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Student Loan Debt: Choosing The Right Repayment Plan For Your Lifestyle

 Repaying student loans is more complicated than ever before. And given that no two borrowers share the exact same incomes, life goals and family situations, it can be difficult to determine which path is best.

Most borrowers of federal student loans are enrolled in a standard repayment plan with fixed monthly payments over 10 years. But there are different repayment options.

Borrowers’ lifestyles are one of the most important factors when it comes to deciding the best repayment options for them, according to Sarah Hamilton, Student Loan Supervisor with Take Charge America, a nonprofit financial education and counseling service.

“Your entry-level borrower might have low debt, but they also have low income versus somebody who went to school to become a doctor or a dentist, so it’s definitely in a borrower’s best interest to really take a look at all of their options and determine the best one that fits their needs at that time" said Hamilton. If life happens and things change, you can always elect a different program," Hamilton said.

Hamilton says it’s critical for borrowers to seek objective advice from a credible financial counseling agency before choosing repayment terms. 

Repayment options include:

Standard Repayment

If you took out federal loans, you’ll automatically be enrolled in the Standard plan, which requires fixed monthly payments over 10 years. If you can afford it, it’s your best option for paying down your loans and saving on interest.

Income-Based Repayment (IBR)

Monthly payments are determined by your income and family size, and are capped at 10-15 percent of a borrower’s discretionary income. It’s a good option if you’re struggling with Standard payments or have high debt relative to your income.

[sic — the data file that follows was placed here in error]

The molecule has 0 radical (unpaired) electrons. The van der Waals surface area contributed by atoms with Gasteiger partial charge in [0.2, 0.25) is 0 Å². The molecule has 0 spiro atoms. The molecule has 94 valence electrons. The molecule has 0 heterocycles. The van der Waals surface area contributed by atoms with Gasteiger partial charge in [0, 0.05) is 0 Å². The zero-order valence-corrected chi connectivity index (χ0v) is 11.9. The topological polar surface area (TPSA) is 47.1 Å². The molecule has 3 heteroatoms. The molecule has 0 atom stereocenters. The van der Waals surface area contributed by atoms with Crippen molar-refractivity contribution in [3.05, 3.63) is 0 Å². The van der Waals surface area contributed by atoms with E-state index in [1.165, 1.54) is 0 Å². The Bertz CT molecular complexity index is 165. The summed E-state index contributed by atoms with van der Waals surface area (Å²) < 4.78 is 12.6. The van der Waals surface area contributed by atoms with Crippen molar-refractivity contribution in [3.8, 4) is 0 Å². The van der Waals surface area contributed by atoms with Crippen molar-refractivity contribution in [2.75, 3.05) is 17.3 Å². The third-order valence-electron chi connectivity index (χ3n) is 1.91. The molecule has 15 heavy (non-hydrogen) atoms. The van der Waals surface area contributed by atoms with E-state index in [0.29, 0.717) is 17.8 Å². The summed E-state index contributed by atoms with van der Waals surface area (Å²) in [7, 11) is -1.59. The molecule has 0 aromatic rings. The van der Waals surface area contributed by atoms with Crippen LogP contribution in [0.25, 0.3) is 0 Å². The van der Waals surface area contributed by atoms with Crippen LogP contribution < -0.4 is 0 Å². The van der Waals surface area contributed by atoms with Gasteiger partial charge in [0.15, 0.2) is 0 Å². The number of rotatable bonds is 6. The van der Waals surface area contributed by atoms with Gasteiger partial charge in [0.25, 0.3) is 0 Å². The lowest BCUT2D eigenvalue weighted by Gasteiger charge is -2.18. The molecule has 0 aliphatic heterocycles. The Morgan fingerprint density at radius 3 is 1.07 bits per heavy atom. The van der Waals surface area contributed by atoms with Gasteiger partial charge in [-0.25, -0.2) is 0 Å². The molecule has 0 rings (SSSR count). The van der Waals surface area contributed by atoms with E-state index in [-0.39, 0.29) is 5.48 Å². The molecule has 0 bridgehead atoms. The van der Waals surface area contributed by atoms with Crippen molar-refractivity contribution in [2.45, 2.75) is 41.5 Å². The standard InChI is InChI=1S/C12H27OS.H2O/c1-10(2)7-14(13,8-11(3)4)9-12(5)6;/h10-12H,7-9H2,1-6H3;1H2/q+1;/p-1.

Pay As You Earn (PAYE) & Revised Pay As You Earn

These plans offer two of the lowest monthly payment amounts of all repayment options. Payments are set at 10 percent of discretionary income and may increase or decrease each year based on income, family size, tax filing status and state of residence. Balances are forgiven after 20 or 25 years. Both options require annual recertification, which can impact the monthly payment as well.

Income-Contingent Repayment (ICR)

Monthly payments are calculated at 20 percent of your discretionary income or the payment amount on a 12-year fixed repayment plan — whichever is lower. It’s easier to qualify for this program since there’s no income eligibility requirement, but ICR payments may end up being higher than the Standard plan.

Direct Consolidation

These loans combine multiple federal loans and offer a fixed interest rate based on the weighted average of the interest rates of the loans you’re consolidating, which could save you money and simplify the repayment process. However, it will also extend the repayment terms.

Graduated Repayment

With this program, payments start lower and increase over time, and have a 10-year term. It’s a good option if you expect your salary to climb as you progress in your career. Though this plan isn’t usually the best option compared to income-driven programs, it might be the right fit for you — especially if you don’t want the hassle of reapplying for an income-driven plan yearly. You can also consolidate and extend the terms up to 30 years.

Extended Repayment

The term of this loan design is extended to 25 years, meaning monthly payments are lower. It’s an attractive option if you can’t afford the payments on the Standard plan — but you’ll pay more in interest over time.

Public Service Loan Forgiveness

You may be eligible for this program if you work a full-time public service job with the government, military, public schools or 501(c)3 nonprofits. It can forgive any balances on federal loans after 120 qualifying payments.

Tom Maxedon is the host of KJZZ’s Weekend Edition on Saturday and Sunday from 6-10 a.m. and All Things Considered on Monday from 3-6 p.m.